Tied to fashion

Monday, 6 January 2014 - 12:25pm IST | Agency: DNA
She might have entered the fashion business by accident, but after nearly 25 years of successfully straddling the space, Tina Tahiliani Parikh is sure this was where she was always meant to be at.

I am here to suss out the market in terms of what potential it might hold for our brand,” opens Tina Tahiliani Parikh and more hopeful words have never been uttered because, god knows, Bangalore’s confused fashion space could do with an expert in it midst. And after 25 years of dressing up the have-it-alls, the high and mighty, the nouveau rich, and most importantly, those who know and love fashion, Ensemble can sure claim expertise and credibility.

But because that means looking too much in the future, and a probability too soon to comment on — South Indians are conservative, aren’t they? Tahiliani Parikh enquires — we ask her to rewind all the way back to the beginnings, of her foray into a world different from what her bachelor’s degree in economics and a master’s in international policy studies had prepared her for.


“Between the two of us, I was the serious business student planning to become a banker while (brother) Tarun (Tahiliani) was the artist, always drawing and making paintings of beautiful women, all of them perfectly done up to the last detail,” reminisces Tahiliani Parikh, adding, “I was working as a banker (at The First Boston Corporation) when Tarun decided he wanted to study fashion, because he thought that, as a designer, it was important to possess technical knowledge of the subject. That is how I ended up taking care of Ensemble.” If there was any plan to go back to banking, its obviously lying on the backburner, because as Tahiliani Parikh says, “Over the course of time, I realised I didn’t want to be doing anything else. Today I love everything about  fashion — the clothes, the fabrics, the finishing... I’ve only gone on to know and love the business over the years.”

Acknowledged as  a key contributor to the continued success of Ensemble, Tahiliani Parikh feels that the brand’s success was always assured. “Even when we started  the store in  Mumbai (in 1987), we were larger than life. Everything was new, even the décor was different and people were shocked to see the store. But we were clear from the beginning, that we weren’t in the numbers game. It was always about delivering high quality products.” To reiterate the last point, she explains, “Till date, we try each and every piece we order; everything is thought through, because the idea is to give a superlative experience to our customer, in terms of the product, the service, as well as the ambience.” And then, coming back to the purpose of her visit to the city, Tahiliani Parikh notes that the job before the luxury multi-brand retail store decides to move to the city entails, “figuring out what Bangalore wants along with educating the city about fashion.”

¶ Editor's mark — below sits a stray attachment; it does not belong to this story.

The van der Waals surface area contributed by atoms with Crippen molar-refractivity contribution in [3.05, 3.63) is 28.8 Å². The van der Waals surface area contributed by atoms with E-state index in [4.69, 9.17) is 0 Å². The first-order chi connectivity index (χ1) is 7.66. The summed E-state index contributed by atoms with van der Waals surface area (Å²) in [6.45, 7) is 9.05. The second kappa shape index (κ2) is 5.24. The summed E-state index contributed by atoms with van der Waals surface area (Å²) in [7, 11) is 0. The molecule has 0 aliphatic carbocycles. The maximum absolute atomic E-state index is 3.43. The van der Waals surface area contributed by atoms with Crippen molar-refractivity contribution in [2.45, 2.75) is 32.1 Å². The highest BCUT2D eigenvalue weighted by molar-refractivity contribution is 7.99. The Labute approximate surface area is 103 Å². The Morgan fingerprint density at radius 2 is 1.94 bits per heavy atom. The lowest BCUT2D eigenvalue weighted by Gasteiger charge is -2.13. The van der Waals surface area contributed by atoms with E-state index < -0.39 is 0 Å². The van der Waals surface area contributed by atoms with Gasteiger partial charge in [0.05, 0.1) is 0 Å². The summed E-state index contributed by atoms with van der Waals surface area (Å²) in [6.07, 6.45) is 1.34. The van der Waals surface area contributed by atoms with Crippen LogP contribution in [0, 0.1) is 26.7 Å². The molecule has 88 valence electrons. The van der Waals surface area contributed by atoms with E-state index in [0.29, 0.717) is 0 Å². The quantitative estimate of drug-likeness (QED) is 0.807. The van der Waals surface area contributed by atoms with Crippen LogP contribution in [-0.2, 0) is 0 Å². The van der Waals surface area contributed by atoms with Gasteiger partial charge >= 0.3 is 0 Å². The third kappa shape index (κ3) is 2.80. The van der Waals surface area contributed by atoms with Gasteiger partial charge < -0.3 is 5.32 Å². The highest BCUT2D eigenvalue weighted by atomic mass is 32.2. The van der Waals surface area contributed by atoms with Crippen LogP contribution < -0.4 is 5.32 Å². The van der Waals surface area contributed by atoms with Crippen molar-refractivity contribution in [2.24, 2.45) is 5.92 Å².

As a woman who has a pulse on trends and the market — “I do give creative inputs,” she admits adding, “You’ve got to design clothes that marry creativity with market viability” — it is but a natural thing that Tahiliani Parikh loves travelling around the world and gets ideas from the various sojourns. “I totally love travelling. I live and breathe for it,” she gushes before admitting that she finds it “interesting to look at cities, the architecture, the patterns and trends that exist, and see, from a sociological point-of-view, what other people do for entertainment.” “I do see what other stores are doing too,” she reveals, but travelling, she says is more than that. “Travel helps you take a step back from what you do every day. It helps you reconnect with your core self.”

Calling it a “by-product” of being in the business, Tahiliani Parikh agrees that she’s more clued in about the subject of fashion today than when she started. “My eyes are trained,” she says before concluding, “I think textile and design were always in my destiny. I just happened to find my career in a bizarre way.”

Some style advice

Fashion is about creating your own identity, but it is also about how comfortable you are. You don’t necessarily have to wear luxury brands to do that. It could just be you wearing a `800 sari with mogra in your hair to make a statement.

Be yourself, then you will look and feel beautiful. Otherwise, it will look like you force-fitted yourself in to a fake armour that doesn’t really represent you.

Also, try to be neat. Take care of the smaller details. Fashion really is about how you put the different elements — the clothes, the shoes, the bag, the jewellery — together to create a look.

Personally, I believe in being low-key. Of course, one’s got to glam up once in a while, but on a regular day, low-key elegance and comfort is my preferred style. 

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